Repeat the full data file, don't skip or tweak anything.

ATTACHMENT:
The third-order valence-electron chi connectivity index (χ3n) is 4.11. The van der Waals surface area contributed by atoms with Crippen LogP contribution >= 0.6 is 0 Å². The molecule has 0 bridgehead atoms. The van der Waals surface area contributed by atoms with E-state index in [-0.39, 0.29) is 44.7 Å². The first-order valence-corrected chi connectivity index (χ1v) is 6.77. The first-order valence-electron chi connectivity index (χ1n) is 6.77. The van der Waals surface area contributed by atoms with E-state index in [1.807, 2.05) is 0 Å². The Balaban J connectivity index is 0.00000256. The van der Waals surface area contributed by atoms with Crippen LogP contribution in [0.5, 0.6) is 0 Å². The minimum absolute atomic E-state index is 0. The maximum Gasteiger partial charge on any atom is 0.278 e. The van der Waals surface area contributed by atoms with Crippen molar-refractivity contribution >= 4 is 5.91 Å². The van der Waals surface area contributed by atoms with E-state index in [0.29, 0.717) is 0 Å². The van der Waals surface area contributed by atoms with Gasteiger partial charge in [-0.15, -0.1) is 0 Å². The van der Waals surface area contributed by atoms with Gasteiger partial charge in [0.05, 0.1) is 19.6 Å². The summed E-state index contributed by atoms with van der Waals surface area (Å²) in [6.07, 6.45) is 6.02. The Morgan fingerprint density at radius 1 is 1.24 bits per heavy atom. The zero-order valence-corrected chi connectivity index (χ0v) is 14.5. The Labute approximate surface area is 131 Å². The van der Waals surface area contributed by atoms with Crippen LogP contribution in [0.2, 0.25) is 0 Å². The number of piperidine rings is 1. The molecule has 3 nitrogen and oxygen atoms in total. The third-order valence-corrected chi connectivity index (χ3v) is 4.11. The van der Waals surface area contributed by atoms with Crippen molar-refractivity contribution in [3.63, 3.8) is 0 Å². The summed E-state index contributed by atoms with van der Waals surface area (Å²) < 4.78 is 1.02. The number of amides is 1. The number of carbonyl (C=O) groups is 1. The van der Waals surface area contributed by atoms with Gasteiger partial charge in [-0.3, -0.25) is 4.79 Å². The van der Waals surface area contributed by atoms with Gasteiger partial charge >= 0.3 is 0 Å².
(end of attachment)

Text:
The third-order valence-electron chi connectivity index (χ3n) is 4.11. The van der Waals surface area contributed by atoms with Crippen LogP contribution >= 0.6 is 0 Å². The molecule has 0 bridgehead atoms. The van der Waals surface area contributed by atoms with E-state index in [-0.39, 0.29) is 44.7 Å². The first-order valence-corrected chi connectivity index (χ1v) is 6.77. The first-order valence-electron chi connectivity index (χ1n) is 6.77. The van der Waals surface area contributed by atoms with E-state index in [1.807, 2.05) is 0 Å². The Balaban J connectivity index is 0.00000256. The van der Waals surface area contributed by atoms with Crippen LogP contribution in [0.5, 0.6) is 0 Å². The minimum absolute atomic E-state index is 0. The maximum Gasteiger partial charge on any atom is 0.278 e. The van der Waals surface area contributed by atoms with Crippen molar-refractivity contribution >= 4 is 5.91 Å². The van der Waals surface area contributed by atoms with E-state index in [0.29, 0.717) is 0 Å². The van der Waals surface area contributed by atoms with Gasteiger partial charge in [-0.15, -0.1) is 0 Å². The van der Waals surface area contributed by atoms with Gasteiger partial charge in [0.05, 0.1) is 19.6 Å². The summed E-state index contributed by atoms with van der Waals surface area (Å²) in [6.07, 6.45) is 6.02. The Morgan fingerprint density at radius 1 is 1.24 bits per heavy atom. The zero-order valence-corrected chi connectivity index (χ0v) is 14.5. The Labute approximate surface area is 131 Å². The van der Waals surface area contributed by atoms with Crippen LogP contribution in [0.2, 0.25) is 0 Å². The number of piperidine rings is 1. The molecule has 3 nitrogen and oxygen atoms in total. The third-order valence-corrected chi connectivity index (χ3v) is 4.11. The van der Waals surface area contributed by atoms with Crippen molar-refractivity contribution in [3.63, 3.8) is 0 Å². The summed E-state index contributed by atoms with van der Waals surface area (Å²) < 4.78 is 1.02. The number of amides is 1. The number of carbonyl (C=O) groups is 1. The van der Waals surface area contributed by atoms with Gasteiger partial charge in [-0.3, -0.25) is 4.79 Å². The van der Waals surface area contributed by atoms with Gasteiger partial charge >= 0.3 is 0 Å².